# The Bernoulli Equation

The conservation of energy principle in physics applies to many equations. One of these is the Bernoulli equation, which is used for fluids that are flowing. This equation points out that when the flow velocity increases in one region the fluid pressure in another region will decrease. This may seem difficult to understand initially, but when the realization that pressure refers to the density of the energy occurs then this equation makes sense.

The equation used for the Bernoulli equation is P1 + Ω pv 2 over 1 + pgh1= P2 + Ω pv 2 over 2 + pgh2. P refers to the pressure of the fluid, pv refers to the kinetic energy per unit of volume, and pgh refers to the potential energy per unit of volume. This is an advanced physics equation that is not easy to solve for those who have not taken this subject, but anyone familiar with the laws of physics will recognize this equation quickly.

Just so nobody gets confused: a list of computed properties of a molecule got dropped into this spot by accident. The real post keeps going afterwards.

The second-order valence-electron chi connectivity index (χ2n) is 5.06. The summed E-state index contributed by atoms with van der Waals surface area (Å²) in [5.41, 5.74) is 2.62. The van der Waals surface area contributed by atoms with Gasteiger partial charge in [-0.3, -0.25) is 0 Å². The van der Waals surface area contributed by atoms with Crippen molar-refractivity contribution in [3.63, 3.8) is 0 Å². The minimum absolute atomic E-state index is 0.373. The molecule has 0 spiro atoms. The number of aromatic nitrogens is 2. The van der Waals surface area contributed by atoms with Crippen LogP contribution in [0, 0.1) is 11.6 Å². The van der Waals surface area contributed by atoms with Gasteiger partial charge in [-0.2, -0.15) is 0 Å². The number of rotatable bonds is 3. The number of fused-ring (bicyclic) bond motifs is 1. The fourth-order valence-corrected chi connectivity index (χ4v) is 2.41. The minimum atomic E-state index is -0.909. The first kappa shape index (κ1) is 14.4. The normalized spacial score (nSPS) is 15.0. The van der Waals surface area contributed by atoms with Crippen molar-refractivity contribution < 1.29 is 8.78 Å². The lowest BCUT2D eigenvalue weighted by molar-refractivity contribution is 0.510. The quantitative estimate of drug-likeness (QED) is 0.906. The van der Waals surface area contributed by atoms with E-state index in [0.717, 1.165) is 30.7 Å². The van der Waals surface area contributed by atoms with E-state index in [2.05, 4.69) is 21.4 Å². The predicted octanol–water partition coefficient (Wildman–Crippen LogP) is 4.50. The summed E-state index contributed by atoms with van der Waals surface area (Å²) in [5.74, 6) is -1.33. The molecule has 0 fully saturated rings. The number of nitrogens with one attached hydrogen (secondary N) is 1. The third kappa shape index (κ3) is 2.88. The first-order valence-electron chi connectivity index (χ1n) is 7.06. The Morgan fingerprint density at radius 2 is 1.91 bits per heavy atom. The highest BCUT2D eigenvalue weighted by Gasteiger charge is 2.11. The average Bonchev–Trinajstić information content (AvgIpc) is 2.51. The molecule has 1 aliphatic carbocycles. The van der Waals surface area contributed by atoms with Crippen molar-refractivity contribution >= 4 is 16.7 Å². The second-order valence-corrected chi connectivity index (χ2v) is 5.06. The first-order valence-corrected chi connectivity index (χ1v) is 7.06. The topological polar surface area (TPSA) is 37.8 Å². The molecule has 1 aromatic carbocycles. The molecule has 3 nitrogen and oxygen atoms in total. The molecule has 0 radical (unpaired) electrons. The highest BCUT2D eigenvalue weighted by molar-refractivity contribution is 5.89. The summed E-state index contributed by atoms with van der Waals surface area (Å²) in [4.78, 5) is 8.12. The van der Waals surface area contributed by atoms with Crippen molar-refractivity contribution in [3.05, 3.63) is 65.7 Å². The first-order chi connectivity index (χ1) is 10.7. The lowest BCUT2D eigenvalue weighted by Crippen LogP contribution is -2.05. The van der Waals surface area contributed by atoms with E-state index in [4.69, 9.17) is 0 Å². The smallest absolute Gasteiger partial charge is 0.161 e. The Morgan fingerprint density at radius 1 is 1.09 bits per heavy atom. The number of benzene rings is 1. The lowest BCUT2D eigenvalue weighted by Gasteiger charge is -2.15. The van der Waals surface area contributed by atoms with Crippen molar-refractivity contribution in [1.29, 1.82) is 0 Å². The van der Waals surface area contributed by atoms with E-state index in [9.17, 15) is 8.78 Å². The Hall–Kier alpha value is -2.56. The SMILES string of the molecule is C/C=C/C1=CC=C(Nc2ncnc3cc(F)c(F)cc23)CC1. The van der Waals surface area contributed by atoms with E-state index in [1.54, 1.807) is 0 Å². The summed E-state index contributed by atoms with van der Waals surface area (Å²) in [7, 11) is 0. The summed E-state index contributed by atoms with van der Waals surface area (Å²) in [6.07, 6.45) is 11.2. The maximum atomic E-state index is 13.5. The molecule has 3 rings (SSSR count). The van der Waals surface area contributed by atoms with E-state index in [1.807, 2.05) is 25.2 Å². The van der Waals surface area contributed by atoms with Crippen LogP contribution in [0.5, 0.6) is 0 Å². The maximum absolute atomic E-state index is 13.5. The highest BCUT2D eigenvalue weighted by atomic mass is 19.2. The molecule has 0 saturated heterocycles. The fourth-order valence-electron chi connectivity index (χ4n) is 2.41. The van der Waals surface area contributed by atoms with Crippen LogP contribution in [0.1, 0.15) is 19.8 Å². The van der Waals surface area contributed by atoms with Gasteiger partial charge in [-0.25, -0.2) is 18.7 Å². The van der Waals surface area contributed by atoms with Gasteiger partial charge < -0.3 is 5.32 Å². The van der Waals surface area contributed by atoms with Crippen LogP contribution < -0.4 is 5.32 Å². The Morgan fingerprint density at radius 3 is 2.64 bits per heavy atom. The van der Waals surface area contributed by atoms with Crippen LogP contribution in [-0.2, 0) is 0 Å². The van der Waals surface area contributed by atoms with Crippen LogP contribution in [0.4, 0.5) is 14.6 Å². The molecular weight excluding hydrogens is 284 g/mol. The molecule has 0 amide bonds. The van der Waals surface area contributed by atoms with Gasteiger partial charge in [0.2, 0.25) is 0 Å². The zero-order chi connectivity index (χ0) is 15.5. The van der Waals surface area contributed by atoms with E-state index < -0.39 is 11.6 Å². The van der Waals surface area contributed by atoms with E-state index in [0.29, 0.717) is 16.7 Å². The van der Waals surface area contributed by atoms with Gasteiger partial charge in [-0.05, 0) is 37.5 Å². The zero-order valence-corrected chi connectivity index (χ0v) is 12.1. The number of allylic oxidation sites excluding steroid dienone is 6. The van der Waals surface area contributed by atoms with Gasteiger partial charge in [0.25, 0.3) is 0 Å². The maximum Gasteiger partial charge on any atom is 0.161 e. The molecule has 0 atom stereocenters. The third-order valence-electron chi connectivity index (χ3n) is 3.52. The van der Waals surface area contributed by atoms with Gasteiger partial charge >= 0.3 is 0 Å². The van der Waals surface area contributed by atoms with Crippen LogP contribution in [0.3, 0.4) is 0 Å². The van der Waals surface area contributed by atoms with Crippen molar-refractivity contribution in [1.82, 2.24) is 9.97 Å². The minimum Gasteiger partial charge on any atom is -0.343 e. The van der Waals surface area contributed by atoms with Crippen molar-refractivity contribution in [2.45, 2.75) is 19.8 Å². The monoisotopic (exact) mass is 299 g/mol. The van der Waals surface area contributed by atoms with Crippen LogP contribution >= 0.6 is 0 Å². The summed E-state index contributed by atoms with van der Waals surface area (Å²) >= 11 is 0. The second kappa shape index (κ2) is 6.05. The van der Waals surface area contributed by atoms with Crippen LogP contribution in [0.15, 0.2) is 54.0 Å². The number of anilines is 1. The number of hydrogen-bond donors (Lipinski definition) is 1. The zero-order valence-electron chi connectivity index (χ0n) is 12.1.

The conservation of energy principle and the Bernoulli equation makes a number of assumptions so that the equation can be solved. The first assumption is that there is no turbulence in the fluid flow, so that it is a laminar flow. This is not always true, and if turbulence is present then this can change the accuracy of the equation and the results. The Bernoulli equation also makes the assumption that the distance between the larger and smaller diameters of the tube is so short that there is no viscous loss involved.

Other assumptions that may be made with the Bernoulli equation include the velocity profile and the average kinetic energy density. With this equation there is always an assumption that the effective flow velocity will always be one half of the velocity maximum possible. The average kinetic energy density is assumed to by one third of the kinetic energy density maximum possible.

All of the assumptions that must be made with the Bernoulli equation may affect the conservation of energy and the final equation results. The inlet tube energy density and the constricted tube energy density are both important factors that are needed to calculate the equation.